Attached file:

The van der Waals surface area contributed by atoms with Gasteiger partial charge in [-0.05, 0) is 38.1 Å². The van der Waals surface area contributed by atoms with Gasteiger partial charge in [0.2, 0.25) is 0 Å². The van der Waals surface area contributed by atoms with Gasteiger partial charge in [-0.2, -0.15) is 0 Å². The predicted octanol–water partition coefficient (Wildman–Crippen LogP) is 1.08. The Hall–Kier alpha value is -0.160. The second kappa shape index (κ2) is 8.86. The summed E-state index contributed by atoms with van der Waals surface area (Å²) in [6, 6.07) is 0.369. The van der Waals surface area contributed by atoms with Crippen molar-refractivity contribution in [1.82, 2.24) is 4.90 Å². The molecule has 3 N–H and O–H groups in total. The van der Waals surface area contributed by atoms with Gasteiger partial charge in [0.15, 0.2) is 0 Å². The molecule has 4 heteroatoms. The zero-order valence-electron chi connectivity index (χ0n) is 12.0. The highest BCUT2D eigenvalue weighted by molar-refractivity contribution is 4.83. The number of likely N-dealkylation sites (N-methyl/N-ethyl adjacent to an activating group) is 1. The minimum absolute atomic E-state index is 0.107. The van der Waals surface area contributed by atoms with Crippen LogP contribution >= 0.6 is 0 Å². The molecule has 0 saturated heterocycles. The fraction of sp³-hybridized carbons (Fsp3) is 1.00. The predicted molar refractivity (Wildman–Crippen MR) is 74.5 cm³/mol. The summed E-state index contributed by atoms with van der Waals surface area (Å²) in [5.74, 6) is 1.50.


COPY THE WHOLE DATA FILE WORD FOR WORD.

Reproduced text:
The van der Waals surface area contributed by atoms with Gasteiger partial charge in [-0.05, 0) is 38.1 Å². The van der Waals surface area contributed by atoms with Gasteiger partial charge in [0.2, 0.25) is 0 Å². The van der Waals surface area contributed by atoms with Gasteiger partial charge in [-0.2, -0.15) is 0 Å². The predicted octanol–water partition coefficient (Wildman–Crippen LogP) is 1.08. The Hall–Kier alpha value is -0.160. The second kappa shape index (κ2) is 8.86. The summed E-state index contributed by atoms with van der Waals surface area (Å²) in [6, 6.07) is 0.369. The van der Waals surface area contributed by atoms with Crippen molar-refractivity contribution in [1.82, 2.24) is 4.90 Å². The molecule has 3 N–H and O–H groups in total. The van der Waals surface area contributed by atoms with Gasteiger partial charge in [0.15, 0.2) is 0 Å². The molecule has 4 heteroatoms. The zero-order valence-electron chi connectivity index (χ0n) is 12.0. The highest BCUT2D eigenvalue weighted by molar-refractivity contribution is 4.83. The number of likely N-dealkylation sites (N-methyl/N-ethyl adjacent to an activating group) is 1. The minimum absolute atomic E-state index is 0.107. The van der Waals surface area contributed by atoms with Crippen LogP contribution >= 0.6 is 0 Å². The molecule has 0 saturated heterocycles. The fraction of sp³-hybridized carbons (Fsp3) is 1.00. The predicted molar refractivity (Wildman–Crippen MR) is 74.5 cm³/mol. The summed E-state index contributed by atoms with van der Waals surface area (Å²) in [5.74, 6) is 1.50.